Report launching at The London Book Fair shows self-published author incomes are growing year-on-year
A new survey reveals that authors who bypass traditional publishing channels see increased incomes from their writing and publishing year-on-year, against a background of authors with third-party publishers seeing a fall in earnings.
The world’s first independent, international survey of the incomes of self-published (“indie”) authors, commissioned by the Alliance of Independent Authors (ALLi), found that the median revenue for independent authors in 2022 was US$12,749.
This compares – gross incomes of “primary occupation authors” who spend more than 50% of their working time on writing and publishing activities,- with a median of US$8,600 for authors with third-party publishers. Figures are converted to US dollars for ease of comparison.
Most significantly, average incomes of self-published authors were rising, with a 53% increase in 2022 over the previous year. By contrast, previous author income surveys, which have focused on revenues received by authors with third-party publishers, have repeatedly reported falling incomes. Some recent global surveys saw the following median incomes:
- 2022 UK: US$8,600, down 38.2% since 2018 (Authors’ Licensing and Collective Society)
- 2018 Canada: US$6,990, down 27% since 2015 (Writers’ Union of Canada)
- 2018 US: US$6,080, down 24% from 2014 (The Authors Guild)
Self-publishing authors are bucking this trend. ALLi’s findings align with other evidence from the worldwide self-publishing community. The National Survey of Australian Book Authors in 2022, which included a higher proportion of independent authors than other surveys (one-third of respondents had self-published), also reported income growth: up 3% over the previous seven years.
Key findings from the ALLi report include:
- In 2022, the median income of self-publishing authors who spend more than half their working time on writing and publishing activities was $12,749.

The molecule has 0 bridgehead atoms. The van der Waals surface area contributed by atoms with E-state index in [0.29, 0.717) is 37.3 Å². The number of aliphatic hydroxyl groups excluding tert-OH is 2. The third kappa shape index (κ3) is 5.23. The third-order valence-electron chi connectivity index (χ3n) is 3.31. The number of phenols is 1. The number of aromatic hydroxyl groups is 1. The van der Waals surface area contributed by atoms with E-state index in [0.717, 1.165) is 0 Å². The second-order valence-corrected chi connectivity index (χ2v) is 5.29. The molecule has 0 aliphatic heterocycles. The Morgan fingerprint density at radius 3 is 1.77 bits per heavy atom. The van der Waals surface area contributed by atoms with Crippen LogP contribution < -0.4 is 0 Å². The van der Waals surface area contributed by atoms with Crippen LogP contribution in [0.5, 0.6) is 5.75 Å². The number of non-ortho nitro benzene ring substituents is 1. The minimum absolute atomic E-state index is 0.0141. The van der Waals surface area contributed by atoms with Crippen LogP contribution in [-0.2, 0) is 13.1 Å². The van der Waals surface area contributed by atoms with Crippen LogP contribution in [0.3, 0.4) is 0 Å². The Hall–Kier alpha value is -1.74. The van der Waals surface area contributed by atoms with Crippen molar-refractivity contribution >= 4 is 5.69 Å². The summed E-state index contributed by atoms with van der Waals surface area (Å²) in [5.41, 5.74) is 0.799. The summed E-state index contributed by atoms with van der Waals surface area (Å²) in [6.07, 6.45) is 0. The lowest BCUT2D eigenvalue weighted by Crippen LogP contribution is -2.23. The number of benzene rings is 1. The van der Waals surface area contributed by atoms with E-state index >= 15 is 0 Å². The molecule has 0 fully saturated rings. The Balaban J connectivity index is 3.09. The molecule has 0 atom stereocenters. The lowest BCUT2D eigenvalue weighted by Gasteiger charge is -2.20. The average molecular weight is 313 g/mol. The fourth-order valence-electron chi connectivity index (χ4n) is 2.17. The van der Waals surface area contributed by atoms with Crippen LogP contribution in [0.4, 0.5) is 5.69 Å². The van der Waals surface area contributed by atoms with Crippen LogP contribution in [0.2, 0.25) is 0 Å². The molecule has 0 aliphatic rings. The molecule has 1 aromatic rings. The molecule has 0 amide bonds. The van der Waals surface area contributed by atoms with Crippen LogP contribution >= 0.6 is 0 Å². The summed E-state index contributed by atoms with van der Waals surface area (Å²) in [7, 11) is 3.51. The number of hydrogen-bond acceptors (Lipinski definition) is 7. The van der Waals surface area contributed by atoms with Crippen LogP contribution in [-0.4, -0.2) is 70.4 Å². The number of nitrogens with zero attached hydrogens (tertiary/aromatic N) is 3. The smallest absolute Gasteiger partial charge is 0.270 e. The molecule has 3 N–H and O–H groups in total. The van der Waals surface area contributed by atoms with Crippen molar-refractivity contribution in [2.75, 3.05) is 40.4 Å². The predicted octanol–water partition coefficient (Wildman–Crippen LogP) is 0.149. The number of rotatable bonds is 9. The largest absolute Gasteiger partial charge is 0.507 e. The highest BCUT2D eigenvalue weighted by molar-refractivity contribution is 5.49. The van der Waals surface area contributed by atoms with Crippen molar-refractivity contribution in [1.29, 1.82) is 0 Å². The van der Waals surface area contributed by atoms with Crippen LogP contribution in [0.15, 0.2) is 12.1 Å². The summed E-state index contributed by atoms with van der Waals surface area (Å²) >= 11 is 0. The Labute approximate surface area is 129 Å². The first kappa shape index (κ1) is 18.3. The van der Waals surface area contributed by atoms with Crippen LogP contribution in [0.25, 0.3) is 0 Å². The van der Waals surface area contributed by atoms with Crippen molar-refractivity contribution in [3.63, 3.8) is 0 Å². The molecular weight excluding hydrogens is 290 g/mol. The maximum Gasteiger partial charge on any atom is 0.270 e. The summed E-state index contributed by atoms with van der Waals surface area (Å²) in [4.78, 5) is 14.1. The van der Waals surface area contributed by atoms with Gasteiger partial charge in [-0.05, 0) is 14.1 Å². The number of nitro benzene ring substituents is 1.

- The average income was over $80,000.
- Almost a quarter had not yet started to earn, bringing in between 0 and 1K.
- Almost half of the respondents (43.8%) reported over $20k revenue.
- Some 28% earned $50k+ and almost a fifth ran six-figure publishing businesses.
“ALLi has always believed that authors are financially better off self-publishing,” said Orna Ross, ALLi Director. “Now that the results of this survey confirm that belief, we want to make sure all authors know that they can make a living as an author, if they do the work and acquire good publishing skills, alongside good writing skills. And that they are not alone. There is full support for talented and dedicated authors at ALLi and throughout the self-publishing community.”
“We need the literary establishment to play its part too,” says Melissa Addey, ALLi’s Campaigns Manager. “Since its inception, ALLi has campaigned for schools and universities, literary festivals and events, bookshops and bestseller lists, awards and reviewing outlets to open up to indie authors. More than a decade on, it’s sad to see how little has changed in most quarters. It’s time for literary organizations to wake up to the realities of how authors work and earn in the 2020s, and do right by all authors, not just those with traditional publishers.”
Research and methodology
The survey was commissioned by ALLi and distributed in February 2023 to their members and subscribers and, through other key self-publishing and author organizations, to a wide cohort of self-publishing writers around the world. The survey garnered a total of 2,539 respondents, of whom 2,261 (89%) met the qualification criteria. 60% of the respondents were located in North America and 21% in the United Kingdom, followed by Australia/New Zealand and Europe each representing about 8%.
The analysis was conducted by San Francisco-based Thad McIlroy of The Future of Publishing, and Los Angeles-based strategy consultant and principal of SKS Advisors, Steve Sieck.
The report, Key Findings from ALLi’s Independent Author Income Survey, will launch on Tuesday 18th April 2023 in Author HQ at the 2023 London Book Fair and publish on the ALLi blog at SelfPublishingAdvice.org on that day.
In follow-up research, ALLi has commissioned the UK Copyright & Creative Economy Centre, CREATe, to expand analysis of the findings, particularly in relation to key demographic groups and factors that contribute to higher incomes. This project is sponsored by author education company Self-Publishing Formula.
ALLi will publish the full report including demographic data in June 2023, together with a collection of key insights from several peer self-publishing organizations as: the Big Indie Author Data Drop. This compilation and final 2023 report will be presented at the Self-Publishing Live conference in London in June 2023 and will repeat as an annual event, filling a notable gap in author income research.
ALLi is a nonprofit organization with a mission of ethics and excellence in self-publishing. We’re the only global self-publishing membership association, now entering our second decade of empowering authors through our Self-Publishing Advice Center, member benefits, monitoring of the self-publishing sector, and advocacy for independent authors.